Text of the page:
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Seas reflects on second state tournament experience

In his final high school race, Peebles senior Matt Seas placed 29th in the OHSAA State Cross-Country Meet, out of 183 runners.

By Mark Carpenter – 

For the second consecutive year, Peebles senior Matt Seas was a participant in the OHSAA Division III Boys State Cross-Country Meet. After placing 20th in last year’s state meet, Seas earned a return to state by placing 14th in the Division III regional meet, held on Oct. 28 at Pickerington North High School.
As expected, the state meet provided some tough competition and Seas slipped a bit in 2017, falling to 29th place in the state meet, clocking a time of 16:39, compared to 16:24 last year at state.
With a certain college career in front of him, Seas critically assessed his own performance in the state meet in an email to the Defender.
“Overall, I was very disappointed with how the race went both because of my time and placing,” said the Peebles senior runner. “A 16:39 and 29th place is anything but appealing. Going into the race, I was very optimistic. The course seemed fine, despite having some muddy spots, but I think that was deceiving. Generally, the times all the way across were slow so I now know the mud was a bigger factor than I initially thought it would be.”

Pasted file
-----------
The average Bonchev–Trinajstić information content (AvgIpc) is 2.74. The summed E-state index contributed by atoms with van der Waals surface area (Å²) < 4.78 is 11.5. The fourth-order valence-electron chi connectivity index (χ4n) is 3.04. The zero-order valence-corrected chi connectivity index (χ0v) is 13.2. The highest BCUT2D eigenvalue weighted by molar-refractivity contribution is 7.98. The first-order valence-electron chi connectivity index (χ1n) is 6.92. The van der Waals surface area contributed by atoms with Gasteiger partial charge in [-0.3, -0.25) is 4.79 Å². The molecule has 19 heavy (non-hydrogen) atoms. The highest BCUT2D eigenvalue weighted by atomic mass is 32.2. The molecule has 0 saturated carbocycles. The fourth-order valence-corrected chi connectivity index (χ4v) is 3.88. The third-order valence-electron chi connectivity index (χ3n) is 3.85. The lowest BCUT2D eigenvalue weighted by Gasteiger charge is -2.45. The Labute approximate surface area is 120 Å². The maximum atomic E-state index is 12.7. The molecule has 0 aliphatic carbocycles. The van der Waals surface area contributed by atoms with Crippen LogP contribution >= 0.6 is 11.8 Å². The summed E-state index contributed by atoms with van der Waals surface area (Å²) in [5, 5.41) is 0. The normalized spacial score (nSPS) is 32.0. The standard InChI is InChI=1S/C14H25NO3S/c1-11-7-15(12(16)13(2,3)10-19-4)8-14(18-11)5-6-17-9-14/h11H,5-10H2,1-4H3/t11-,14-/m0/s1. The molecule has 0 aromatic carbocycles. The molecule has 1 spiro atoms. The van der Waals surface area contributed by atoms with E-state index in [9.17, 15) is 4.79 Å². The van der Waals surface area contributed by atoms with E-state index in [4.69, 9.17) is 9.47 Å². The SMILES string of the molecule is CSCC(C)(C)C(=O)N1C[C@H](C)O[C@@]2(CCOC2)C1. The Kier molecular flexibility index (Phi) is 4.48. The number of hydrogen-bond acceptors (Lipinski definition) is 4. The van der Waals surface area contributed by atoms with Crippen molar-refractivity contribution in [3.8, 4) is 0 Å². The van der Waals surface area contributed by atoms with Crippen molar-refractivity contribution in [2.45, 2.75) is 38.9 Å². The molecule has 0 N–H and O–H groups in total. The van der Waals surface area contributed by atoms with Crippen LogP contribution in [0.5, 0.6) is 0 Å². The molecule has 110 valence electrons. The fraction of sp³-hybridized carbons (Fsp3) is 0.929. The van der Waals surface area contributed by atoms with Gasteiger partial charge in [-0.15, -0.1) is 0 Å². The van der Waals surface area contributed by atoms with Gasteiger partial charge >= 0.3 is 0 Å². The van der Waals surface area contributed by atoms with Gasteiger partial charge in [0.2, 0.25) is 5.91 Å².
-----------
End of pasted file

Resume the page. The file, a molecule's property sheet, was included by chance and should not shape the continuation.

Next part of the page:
“From the gun, I have to say that I was not feeling the freshest,” continued Seas. “In the first 800 meters of the race, I was within the top 20 runners and that was a good start because I knew I didn’t want to be too bunched up. I reached the first 1600 meters at 5 minutes, which may have been too fast given the conditions. At that point, I was 11th in the race and over the next mile, I wanted to hang on to the second group of guys, because there were three front-runners well ahead of everyone. I managed to hang on and stayed in 11th until the 3200 meter mark, but there was little separation by anyone in the second pack.”
“In my mind at this part of the race, I was thinking ‘so far, so good’ though I had hoped for a better time. It was obvious that the times would not be there for pretty much everyone. In the first part of the last mile, fourth place was right in front of me but with about 900 meters to go, but I just did not have anything to respond with and got left by that second group and eventually I was passed by 18 runners.”
“I think my high expectations going in made me run a not very intelligent race,” concluded Seas. “If I had to do it over, I would run the first and second miles much smarter and try to respond better in the third mile.”

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